Largest decrease in CRP from previous quarter

  1. Lebanon
  2. Brazil

Largest increase in CRP from previous quarter

  1. Somalia
  2. North Korea

Largest decrease in CRP from previous quarter

  1. Zimbabwe
  2. New Zealand

Largest increase in CRP from previous quarter

  1. Venezuela
  2. South Korea

Largest decrease in CRP from previous quarter

  1. Somalia
  2. Belarus

Largest increase in CRP from previous quarter

  1. Somalia
  2. Zimbabwe

Largest decrease in CRP from previous quarter

  1. Zambia
  2. -

Largest increase in CRP from previous quarter

  1. Zambia
  2. Dominican Republic

Largest decrease in CRP from previous quarter

  1. Zimbabwe
  2. Somalia

Largest increase in CRP from previous quarter

  1. Somalia
  2. Liberia

Largest decrease in CRP from previous quarter

  1. Myanmar
  2. Democratic Republic of the Congo

Largest increase in CRP from previous quarter

  1. Democratic Republic of the Congo
  2. Lebanon

Largest decrease in CRP from previous quarter

  1. Iraq
  2. Zimbabwe

Largest increase in CRP from previous quarter

  1. Zimbabwe
  2. Myanmar

Largest decrease in CRP from previous quarter

  1. North Korea
  2. Iraq

Largest increase in CRP from previous quarter

  1. Iraq
  2. North Korea

Largest decrease in CRP from previous quarter

  1. Zimbabwe
  2. Dominican Republic

Largest increase in CRP from previous quarter

  1. North Korea
  2. Dominican Republic

Largest decrease in CRP from previous quarter

  1. Argentina
  2. Democratic Republic of the Congo

Largest increase in CRP from previous quarter

  1. Grenada
  2. Argentina

Largest decrease in CRP from previous quarter

  1. Iraq
  2. Zimbabwe

Largest increase in CRP from previous quarter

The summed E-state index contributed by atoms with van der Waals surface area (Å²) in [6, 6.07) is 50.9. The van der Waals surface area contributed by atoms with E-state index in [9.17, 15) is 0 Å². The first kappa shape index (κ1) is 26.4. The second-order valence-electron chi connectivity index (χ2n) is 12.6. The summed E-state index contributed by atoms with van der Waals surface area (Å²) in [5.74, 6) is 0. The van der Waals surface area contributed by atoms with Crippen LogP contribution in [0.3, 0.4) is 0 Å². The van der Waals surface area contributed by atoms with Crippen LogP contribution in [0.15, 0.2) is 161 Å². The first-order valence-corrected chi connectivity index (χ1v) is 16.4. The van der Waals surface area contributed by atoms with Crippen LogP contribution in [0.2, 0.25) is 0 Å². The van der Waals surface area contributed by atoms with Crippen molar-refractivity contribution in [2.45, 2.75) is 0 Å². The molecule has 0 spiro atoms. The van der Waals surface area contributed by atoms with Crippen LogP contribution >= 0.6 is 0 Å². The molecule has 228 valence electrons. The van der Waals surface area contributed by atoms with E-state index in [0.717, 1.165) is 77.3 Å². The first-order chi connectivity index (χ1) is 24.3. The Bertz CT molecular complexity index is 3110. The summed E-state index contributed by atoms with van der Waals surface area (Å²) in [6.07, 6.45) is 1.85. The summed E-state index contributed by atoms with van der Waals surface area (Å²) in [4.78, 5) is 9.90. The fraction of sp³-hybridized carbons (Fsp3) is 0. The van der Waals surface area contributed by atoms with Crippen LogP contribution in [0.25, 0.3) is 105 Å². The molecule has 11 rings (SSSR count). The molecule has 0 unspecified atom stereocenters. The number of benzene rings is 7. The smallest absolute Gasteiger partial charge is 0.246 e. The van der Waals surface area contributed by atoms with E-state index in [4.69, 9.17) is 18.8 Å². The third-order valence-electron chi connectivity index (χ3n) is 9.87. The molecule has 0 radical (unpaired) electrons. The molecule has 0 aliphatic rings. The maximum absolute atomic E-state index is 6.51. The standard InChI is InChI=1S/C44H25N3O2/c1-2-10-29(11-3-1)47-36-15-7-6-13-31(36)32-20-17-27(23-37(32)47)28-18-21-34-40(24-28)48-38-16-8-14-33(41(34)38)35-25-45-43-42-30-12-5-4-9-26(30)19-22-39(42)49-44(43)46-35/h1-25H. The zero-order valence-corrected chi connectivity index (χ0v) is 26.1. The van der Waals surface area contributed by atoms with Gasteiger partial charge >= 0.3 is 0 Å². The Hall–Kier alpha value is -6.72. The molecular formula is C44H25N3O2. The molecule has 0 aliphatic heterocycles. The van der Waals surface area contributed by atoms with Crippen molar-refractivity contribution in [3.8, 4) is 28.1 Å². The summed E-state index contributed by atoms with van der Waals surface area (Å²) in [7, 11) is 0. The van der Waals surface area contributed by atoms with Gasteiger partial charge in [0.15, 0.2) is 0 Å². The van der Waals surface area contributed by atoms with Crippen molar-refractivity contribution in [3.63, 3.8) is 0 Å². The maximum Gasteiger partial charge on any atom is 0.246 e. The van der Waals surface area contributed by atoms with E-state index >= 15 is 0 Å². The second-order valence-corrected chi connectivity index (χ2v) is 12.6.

1. Somalia
  2. Haiti

Largest decrease in CRP from previous quarter

  1. Afghanistan
  2. Rwanda

Largest increase in CRP from previous quarter

  1. Iraq
  2. Zimbabwe

Largest decrease in CRP from previous quarter

  1. Qatar
  2. Colombia

Largest increase in CRP from previous quarter

  1. Argentina
  2. Cambodia

Largest decrease in CRP from previous quarter

  1. Iraq
  2. Zimbabwe

Largest increase in CRP from previous quarter

  1. Iraq
  2. Myanmar

Largest decrease in CRP from previous quarter

  1. North Korea
  2. Liberia

Largest increase in CRP from previous quarter

  1. North Korea
  2. Somalia

Largest decrease in CRP from previous quarter

  1. Cape Verde
  2. Vanuatu

Largest increase in CRP from previous quarter

  1. Turkey
  2. Brazil

Largest decrease in CRP from previous quarter

  1. Zimbabwe
  2. Liberia

Largest increase in CRP from previous quarter

  1. Zimbabwe
  2. Sudan

Largest decrease in CRP from previous quarter

  1. Argentina
  2. Somalia

Largest increase in CRP from previous quarter

  1. Argentina
  2. Dominican Republic

Largest decrease in CRP from previous quarter

  1. Iraq
  2. Zimbabwe

Largest increase in CRP from previous quarter

  1. Liberia
  2. North Korea

Largest decrease in CRP from previous quarter

  1. Laos
  2. Equatorial Guinea

Largest increase in CRP from previous quarter

  1. Jamaica
  2. Dominican Republic

Largest decrease in CRP from previous quarter

  1. Iraq
  2. Zimbabwe

Largest increase in CRP from previous quarter

  1. Somalia
  2. Mauritania

Largest decrease in CRP from previous quarter

  1. North Korea
  2. Tajikistan

Largest increase in CRP from previous quarter

  1. Uruguay
  2. Venezuela

Largest decrease in CRP from previous quarter

  1. Iraq
  2. North Korea

Largest increase in CRP from previous quarter

  1. Iraq
  2. North Korea

Largest decrease in CRP from previous quarter

  1. Thailand
  2. Bahrain

Largest increase in CRP from previous quarter